Solo 401(k) is a "Qualified" Retirement Plan
Don't Wait for Assets to Exceed $250,000 Before Filing Form 5500 - December 8, 2009
Yes, the rules say these plans do not have to file Form 5500EZ until total assets exceed $250,000; however...
If you believe that's in the best interest of the business owner or self-employed individual responsible for maintaining a compliant plan, I have a bridge in Brooklyn to sell you. Hyperlink to bookmark in article below: Form 5500EZ
Before reading about the technical compliance facts about these plans discussed below, I suggest you read Ashlea Ebeling's consumer-friendly article on Forbes.com: "Deadline For Self-Employed Savers" in which yours truly is quoted on the benefits of these plans. Then ask yourself why many institutional providers no longer offer these plans; and why those that do rarely offer the ability to obtain loans or to make after-tax Roth contributions?
I suspect (but can't confirm) they no longer offer these plans since most plan accounts are too small to be profitable. Consider that perhaps they are too small because this plan type is no longer the appropriate plan (or perhaps never was)? As to loans and Roth features, I suspect the providers realize that even the "Simplest" plans are not really all that simple to understand and operate in accordance with the rules; so why complicate things if there's no profit in it?
Selecting the wrong plan can burden the owner-only business or self-employed individual with unanticipated compliance requirements, limit plan contributions (and the resulting benefits at retirement), or lose estate planning opportunities (like those afforded by a Roth 401(k)).
Bottom line: Before you choose (or recommend) a particular plan, consider all available options and weigh all costs... like the cost to engage a pension third party administrator, and the cost of losing future benefits at retirement.
Solo 401(k) is a "Qualified" Retirement Plan
A Qualified Retirement Plan is an employer sponsored retirement plan that satisfies the requirements of Internal Revenue Code Section 401(a) in both its form and operation.
Adoption and maintenance of a compliant plan document typically satisfies the form requirement; operating the plan in accordance with the provisions of the plan document, applicable law and regulations typically satisfies the operation requirement.
If the plan is "qualified," the owner-only business or self-employed individual is entitled to a myriad of benefits and features including but not limited to:
Failure to comply with the aforementioned standards may "disqualify" the plan resulting in a potential loss of the plan’s favorable tax related benefits.
Commentary Regarding the operation of your plan in accordance with the provisions of the plan document, applicable law and regulations... Want to know when you (as the employer) are obliged by regulations to contribute your own (as a W-2 employee) 401(k) deferrals? Here's what one of the world's largest mutual fund providers says on there website:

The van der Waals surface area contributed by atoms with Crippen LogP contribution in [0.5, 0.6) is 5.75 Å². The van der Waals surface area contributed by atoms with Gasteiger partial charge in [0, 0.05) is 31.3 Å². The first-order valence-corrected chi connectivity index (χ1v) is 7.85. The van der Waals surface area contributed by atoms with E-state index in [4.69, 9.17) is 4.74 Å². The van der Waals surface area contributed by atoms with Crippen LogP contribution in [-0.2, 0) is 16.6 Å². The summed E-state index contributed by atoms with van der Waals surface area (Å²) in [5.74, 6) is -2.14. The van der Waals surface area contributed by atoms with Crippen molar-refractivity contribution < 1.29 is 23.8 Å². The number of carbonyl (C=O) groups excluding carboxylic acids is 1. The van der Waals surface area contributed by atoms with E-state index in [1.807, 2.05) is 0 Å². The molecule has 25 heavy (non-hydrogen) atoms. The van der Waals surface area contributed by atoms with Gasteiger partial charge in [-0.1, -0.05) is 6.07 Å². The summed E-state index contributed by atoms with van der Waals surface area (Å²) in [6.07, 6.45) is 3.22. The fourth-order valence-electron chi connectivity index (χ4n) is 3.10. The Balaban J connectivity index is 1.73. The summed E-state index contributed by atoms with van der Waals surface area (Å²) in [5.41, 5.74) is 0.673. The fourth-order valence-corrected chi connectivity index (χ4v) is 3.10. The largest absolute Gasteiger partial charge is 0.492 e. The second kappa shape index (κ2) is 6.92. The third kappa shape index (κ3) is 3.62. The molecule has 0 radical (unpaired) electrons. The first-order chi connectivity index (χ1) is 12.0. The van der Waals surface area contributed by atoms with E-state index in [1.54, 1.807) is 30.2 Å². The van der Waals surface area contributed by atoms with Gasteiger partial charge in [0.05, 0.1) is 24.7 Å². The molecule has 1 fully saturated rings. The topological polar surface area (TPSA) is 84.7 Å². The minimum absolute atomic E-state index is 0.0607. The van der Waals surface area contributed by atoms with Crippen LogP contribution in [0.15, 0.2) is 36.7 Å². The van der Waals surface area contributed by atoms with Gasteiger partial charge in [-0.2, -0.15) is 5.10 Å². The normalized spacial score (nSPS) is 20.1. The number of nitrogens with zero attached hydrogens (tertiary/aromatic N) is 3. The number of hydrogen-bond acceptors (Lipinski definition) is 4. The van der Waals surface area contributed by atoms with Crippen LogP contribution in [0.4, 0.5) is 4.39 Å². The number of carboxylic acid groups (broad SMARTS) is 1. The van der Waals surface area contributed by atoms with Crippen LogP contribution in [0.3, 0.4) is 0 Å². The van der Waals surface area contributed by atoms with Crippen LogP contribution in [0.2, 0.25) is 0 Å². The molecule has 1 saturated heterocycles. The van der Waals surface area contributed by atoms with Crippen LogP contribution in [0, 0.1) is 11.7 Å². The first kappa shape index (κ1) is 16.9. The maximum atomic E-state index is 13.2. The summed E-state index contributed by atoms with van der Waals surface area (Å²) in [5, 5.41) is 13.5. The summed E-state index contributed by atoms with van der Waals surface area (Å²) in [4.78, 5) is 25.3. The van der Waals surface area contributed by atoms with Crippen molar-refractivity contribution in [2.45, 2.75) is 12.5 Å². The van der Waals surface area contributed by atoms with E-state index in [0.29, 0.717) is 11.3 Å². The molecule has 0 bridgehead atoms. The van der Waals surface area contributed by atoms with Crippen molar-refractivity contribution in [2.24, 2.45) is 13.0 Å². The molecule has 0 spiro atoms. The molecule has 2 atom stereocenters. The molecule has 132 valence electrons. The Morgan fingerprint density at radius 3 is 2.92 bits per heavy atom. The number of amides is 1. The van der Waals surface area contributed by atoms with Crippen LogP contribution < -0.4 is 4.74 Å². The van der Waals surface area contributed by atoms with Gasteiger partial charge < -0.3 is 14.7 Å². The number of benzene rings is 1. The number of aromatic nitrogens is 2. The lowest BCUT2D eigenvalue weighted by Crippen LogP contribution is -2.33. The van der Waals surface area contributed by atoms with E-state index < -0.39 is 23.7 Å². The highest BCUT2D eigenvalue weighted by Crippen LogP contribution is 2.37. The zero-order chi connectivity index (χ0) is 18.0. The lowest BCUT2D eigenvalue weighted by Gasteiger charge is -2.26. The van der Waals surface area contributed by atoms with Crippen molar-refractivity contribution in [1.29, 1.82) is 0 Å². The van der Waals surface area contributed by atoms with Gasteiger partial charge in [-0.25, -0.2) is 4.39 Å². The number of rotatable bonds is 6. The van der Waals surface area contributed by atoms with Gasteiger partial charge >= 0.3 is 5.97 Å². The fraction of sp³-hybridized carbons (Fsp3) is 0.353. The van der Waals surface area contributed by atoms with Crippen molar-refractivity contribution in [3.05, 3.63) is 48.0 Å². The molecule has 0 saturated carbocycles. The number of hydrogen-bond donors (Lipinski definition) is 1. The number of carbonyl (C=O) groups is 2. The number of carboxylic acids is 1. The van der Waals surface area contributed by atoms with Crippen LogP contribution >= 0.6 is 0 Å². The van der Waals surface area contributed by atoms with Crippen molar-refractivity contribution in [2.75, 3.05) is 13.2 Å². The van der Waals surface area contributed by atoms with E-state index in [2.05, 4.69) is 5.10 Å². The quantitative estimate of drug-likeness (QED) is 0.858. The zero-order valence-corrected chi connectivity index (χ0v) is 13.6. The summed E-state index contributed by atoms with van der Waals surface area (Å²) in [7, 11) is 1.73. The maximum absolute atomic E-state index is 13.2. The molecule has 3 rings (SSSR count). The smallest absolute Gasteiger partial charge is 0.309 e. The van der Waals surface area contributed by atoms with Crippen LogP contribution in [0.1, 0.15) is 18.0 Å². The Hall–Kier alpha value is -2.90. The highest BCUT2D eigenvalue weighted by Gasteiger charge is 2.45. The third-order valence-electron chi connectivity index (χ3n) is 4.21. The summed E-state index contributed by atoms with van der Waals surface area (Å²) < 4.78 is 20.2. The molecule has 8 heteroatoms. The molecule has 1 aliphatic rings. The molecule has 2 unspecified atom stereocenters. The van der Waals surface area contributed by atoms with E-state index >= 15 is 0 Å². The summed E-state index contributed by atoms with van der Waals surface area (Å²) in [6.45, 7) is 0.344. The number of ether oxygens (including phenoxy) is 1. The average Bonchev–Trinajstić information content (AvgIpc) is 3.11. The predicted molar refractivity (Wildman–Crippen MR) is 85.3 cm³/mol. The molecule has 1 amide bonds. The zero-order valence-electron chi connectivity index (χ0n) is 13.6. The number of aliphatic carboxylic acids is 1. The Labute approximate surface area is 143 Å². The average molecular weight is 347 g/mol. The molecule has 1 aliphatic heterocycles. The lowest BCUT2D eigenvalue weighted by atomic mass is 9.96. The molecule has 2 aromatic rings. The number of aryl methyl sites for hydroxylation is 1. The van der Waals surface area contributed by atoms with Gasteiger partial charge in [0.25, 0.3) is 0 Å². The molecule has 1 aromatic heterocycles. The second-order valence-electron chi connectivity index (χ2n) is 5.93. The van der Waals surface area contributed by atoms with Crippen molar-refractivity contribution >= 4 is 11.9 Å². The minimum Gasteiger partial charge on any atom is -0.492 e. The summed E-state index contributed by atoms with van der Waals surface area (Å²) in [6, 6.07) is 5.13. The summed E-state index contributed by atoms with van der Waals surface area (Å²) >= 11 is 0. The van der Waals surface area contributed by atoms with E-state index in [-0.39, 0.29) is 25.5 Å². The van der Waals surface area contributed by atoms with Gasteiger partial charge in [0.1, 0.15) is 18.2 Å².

To learn more about the actual deadline: Participant Contributions are "Plan Assets" After 7 Business Days
Bottom line: You get what you pay for.
Form 5500EZ Filing Exemption if Assets less than $250,000
Consider the following...
Commentary The retirement plans available for owner-only businesses and self-employed individuals are numerous and far more complex than even the most well informed consumer might suspect. Selection of the right plan type, benefits and features portends the plan's ultimate success or failure. Therefore, unless they are familiar with all of the available plan types and features, odds are that they will not choose the optimum plan for their individual situation. See article: Odds Against Choosing the Optimum Plan
Plans for Owner-only Businesses and Self-employed Individuals
SEP, SIMPLE, or SOLO 401(k)? SEPs and SIMPLE plans are typically "IRS model plans" (Form 5305-SEP and Form 5305-SIMPLE). By definition, an IRS model plan's benefits and features are predetermined by the IRS; therefore, they do not require formal plan documents or compliance services. However...
The owner-only business or self-employed individual is solely responsible for monitoring compliance with the rules that govern each respective plan type which include but are not limited to determination of the:
Commentary Selecting the wrong plan can burden a self-employed individual with unanticipated compliance requirements, or it can limit him/her from making higher deductible contributions (or nondeductible Roth 401(k) contributions) that translate into the loss of hundreds of thousands of dollars at retirement, or the estate planning opportunities afforded by the Roth 401(k).
Bottom line: Before you choose a particular plan, consider all available options and weigh all costs... like the cost to engage a pension third party administrator, and the cost of losing future benefits at retirement.
Click here to subscribe or unsubscribe to Milberg Consulting's ERISA Expertise "News & Insights."
© 2009 Milberg Consulting LLC All Rights Reserved
The information provided is intended as a general resource, not as investment or retirement planning, or legal plan compliance advice or counsel. If you consider any actions discussed in this update, we suggest that you consult a qualified planning, tax or ERISA professional. ERISA Expertise LLC and Barry R. Milberg do not warrant and are not responsible for any errors and omissions from this update. Any tax advice included in this written or electronic communication is not intended or written to be used, and it cannot be used, by the taxpayer for the purpose of avoiding any penalties that may be imposed on the taxpayer by any governmental taxing authority or agency.